Lawn Mowing Etiquette
The Do’s and Don’ts of Lawn Mowing Etiquette
An article on lawn mowing etiquette probably shouldn’t have to be written. You would think that most people would just know to be courteous when it comes to lawn work. But, after a few Saturday mornings of being woken up at 6:45 by a neighbor mowing right under my window, and then enjoying the privilege of cleaning up piles of someone else’s clippings, I can personally testify that perhaps common courtesy isn’t as common you’d think.
There aren’t any hard and fast rules for lawn mowing etiquette (although some cities and communities do have their own noise ordinances in place). But, we feel that if you follow a few simple guidelines, you can avoid the cold hatred of your neighbors.
- Mow between 9 am and 6 pm on weekdays and 10 am to 6 pm on weekends
- Battery-powered OPE runs quieter and could allow you to mow a bit earlier or later
- Keep your lawn mowed; a well-kept lawn is easier to mow, visually appealing, and increases property value
- Bag your clippings or at least blow them back into your yard
Don’t Mow Too Early or Too Late
Probably the number one piece of lawn mowing etiquette revolves around when you mow. A basic rule of thumb for this is that you should avoid mowing the yard when the vast majority of people could be sleeping. This means that you should avoid mowing before breakfast or after dinner.
Of course, your city or your HOA probably has its own noise ordinances in place, and it’d be best to check with those entities for a hard and fast ruling. However, the commonly accepted time frames usually work like this: on weekdays, feel free to run your lawn equipment after 9 am and before 6 pm. On weekends, you might avoid mowing before 10 am and after 6 pm.
This probably doesn’t need to be said, but the main reason that your excessively early or late mowing earns your neighbors’ fury revolves around the noise your gas-powered lawn equipment puts out. These noise issues can be mitigated to a pretty large degree if you’re willing to make the switch to battery-powered OPE.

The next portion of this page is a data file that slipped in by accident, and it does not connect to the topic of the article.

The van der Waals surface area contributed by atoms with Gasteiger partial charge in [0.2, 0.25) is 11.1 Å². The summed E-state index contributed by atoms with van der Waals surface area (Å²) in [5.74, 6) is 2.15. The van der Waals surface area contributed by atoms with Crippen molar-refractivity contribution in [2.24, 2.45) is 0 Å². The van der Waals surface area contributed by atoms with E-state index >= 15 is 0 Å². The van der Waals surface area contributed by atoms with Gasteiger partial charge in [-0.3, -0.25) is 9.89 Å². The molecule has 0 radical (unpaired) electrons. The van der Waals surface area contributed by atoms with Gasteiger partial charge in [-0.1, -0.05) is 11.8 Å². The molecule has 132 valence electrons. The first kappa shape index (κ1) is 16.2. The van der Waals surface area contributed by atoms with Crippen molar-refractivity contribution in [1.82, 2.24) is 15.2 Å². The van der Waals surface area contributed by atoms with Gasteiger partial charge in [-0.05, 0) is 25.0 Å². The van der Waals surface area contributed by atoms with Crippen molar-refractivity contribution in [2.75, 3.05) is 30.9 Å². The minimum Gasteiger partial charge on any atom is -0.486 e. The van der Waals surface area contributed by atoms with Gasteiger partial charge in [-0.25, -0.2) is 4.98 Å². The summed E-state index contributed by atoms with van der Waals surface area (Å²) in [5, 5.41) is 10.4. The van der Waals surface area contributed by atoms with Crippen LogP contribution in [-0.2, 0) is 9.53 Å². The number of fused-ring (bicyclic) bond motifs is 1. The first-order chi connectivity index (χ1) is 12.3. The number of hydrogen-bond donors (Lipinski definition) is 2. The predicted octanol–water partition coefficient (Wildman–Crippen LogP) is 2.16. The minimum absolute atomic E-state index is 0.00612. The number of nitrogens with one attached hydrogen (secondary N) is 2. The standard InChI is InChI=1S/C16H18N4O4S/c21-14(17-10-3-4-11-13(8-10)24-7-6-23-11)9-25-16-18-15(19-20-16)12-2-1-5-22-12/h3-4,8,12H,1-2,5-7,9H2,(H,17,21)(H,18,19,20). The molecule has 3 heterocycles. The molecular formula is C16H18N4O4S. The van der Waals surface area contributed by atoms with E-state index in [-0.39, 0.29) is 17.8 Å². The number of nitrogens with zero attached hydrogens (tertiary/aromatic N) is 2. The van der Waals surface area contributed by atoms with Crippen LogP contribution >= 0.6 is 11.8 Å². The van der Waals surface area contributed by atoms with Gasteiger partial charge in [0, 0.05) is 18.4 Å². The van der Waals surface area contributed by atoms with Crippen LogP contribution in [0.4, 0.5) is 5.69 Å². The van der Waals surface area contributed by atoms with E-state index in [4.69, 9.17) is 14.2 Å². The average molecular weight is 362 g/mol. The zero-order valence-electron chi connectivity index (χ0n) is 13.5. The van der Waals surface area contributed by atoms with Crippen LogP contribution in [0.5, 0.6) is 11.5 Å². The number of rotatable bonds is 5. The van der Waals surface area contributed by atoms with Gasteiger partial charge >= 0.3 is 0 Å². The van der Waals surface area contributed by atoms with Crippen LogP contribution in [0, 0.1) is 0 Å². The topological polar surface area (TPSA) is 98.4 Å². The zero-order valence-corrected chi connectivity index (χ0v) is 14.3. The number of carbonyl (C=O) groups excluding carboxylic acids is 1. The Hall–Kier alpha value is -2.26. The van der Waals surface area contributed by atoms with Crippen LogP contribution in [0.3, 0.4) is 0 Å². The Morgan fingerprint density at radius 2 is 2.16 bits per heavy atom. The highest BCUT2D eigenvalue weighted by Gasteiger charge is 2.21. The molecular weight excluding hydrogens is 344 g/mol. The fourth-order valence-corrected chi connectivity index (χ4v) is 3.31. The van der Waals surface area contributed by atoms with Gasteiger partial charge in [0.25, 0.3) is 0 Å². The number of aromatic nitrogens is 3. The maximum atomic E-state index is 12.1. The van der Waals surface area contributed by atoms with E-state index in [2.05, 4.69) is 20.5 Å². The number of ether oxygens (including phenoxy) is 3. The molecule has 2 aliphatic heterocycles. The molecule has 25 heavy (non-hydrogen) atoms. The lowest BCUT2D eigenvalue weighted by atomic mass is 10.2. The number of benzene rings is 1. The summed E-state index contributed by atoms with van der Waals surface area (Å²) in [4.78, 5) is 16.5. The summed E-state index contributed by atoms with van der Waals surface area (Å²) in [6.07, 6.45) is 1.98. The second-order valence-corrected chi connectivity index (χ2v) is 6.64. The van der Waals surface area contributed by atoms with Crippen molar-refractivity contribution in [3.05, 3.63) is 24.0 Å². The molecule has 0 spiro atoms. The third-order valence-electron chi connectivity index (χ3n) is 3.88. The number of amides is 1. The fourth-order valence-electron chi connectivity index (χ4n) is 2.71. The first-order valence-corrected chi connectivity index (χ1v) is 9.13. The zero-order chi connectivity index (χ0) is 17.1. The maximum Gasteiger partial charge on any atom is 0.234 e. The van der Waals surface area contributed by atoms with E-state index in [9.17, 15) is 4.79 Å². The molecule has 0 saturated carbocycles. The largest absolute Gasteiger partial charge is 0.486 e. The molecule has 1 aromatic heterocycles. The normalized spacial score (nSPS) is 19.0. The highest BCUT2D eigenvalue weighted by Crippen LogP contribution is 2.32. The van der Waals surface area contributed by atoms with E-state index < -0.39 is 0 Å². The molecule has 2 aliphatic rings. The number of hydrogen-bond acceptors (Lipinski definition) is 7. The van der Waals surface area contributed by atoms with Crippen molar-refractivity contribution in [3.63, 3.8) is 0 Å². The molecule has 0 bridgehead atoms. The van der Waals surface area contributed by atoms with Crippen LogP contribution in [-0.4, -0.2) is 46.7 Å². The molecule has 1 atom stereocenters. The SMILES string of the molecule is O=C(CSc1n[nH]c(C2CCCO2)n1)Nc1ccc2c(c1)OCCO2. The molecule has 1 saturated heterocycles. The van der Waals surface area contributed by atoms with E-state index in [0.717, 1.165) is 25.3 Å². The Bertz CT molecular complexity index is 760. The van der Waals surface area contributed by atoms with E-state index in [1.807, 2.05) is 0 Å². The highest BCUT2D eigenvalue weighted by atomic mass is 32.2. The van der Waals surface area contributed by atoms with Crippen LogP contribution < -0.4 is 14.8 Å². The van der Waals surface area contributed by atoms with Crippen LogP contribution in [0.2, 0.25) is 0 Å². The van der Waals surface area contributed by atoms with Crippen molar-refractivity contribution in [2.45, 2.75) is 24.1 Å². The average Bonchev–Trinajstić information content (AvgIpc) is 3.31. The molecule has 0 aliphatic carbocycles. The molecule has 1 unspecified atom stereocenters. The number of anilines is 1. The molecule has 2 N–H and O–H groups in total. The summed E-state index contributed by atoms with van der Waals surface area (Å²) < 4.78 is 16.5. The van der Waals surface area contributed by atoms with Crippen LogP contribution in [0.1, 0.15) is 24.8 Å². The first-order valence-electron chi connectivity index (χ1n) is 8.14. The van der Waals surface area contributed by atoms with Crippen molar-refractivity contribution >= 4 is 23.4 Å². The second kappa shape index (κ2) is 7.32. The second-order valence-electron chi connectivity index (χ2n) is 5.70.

Rather than blasting 90-95 dB(A) (about the same loudness of your typical motorcycle) at your neighbors, an electric mower only generates around 75 dB(A) (about as loud as a washing machine). The same goes for all of your lawn equipment. A much quieter operation means that you can get your work done early without waking up your sleeping neighborhood.
Keep Up With Your Lawn
Some of us are natural-born procrastinators; why do today what I can put off until next week? There are a few reasons why you ought to just go ahead and get it done.
For one thing – and this is particularly important for those of us who don’t necessarily enjoy wrestling around with the lawn – it’s a whole lot easier to cut a lawn that isn’t wildly overgrown. Taller grass takes longer to cut, causes your mower to stall out, and leaves longer clippings laying about the yard that will likely dry out into ugly little piles on your lawn.
Another thing, and one that’s probably more germane to the premise of this article, an overgrown yard looks, well, unkempt. Your grass, when allowed to get long, can start to seed and look more like weeds than grass. It’s especially noticeable when everyone else is keeping up with their yards. So, for the sake of not letting your yard turn into the neighborhood eyesore, it’s best not to let it get too long.
Keep this in mind as well: a well-kept lawn will help maintain the property values of your and everyone else’s house. Living in a community might mean caring for that community, and keeping up with your lawn to help protect the community’s investments seems like a courteous thing to do.
Don’t Leave Your Clippings Behind
Mulching your clippings is a great way to spread nutrients across your lawn evenly. But, if you’ve let the lawn get away from you a bit, or if the grass is a little wet when you cut it, there’s a good chance that you’ll leave unsightly clumps of clippings lying behind. If not handled, these can negatively affect the health of your grass. And how much courtesy are you showing when you let your let get all patchy and gross-looking?
This is easy enough to deal with. You can either bag your clippings, spread them around with a rake, or mow back over them.
Also, when mowing next to a street, your mower is bound to spray clippings into the road. You could leave them to dry out and blow around, but that’s not the definition of lawn mowing etiquette, is it? Instead, grab your blower or a broom and get those clippings back into your yard.
We can all carry out a bit of lawn mowing etiquette without even really trying too hard. By practicing a little mindfulness and courtesy, we can not only avoid a stinkeye or two, but we might actually make some friends in the neighborhood. If you’ve got any other tips and tricks for polite lawn maintenance, feel free to leave them in the comments section below.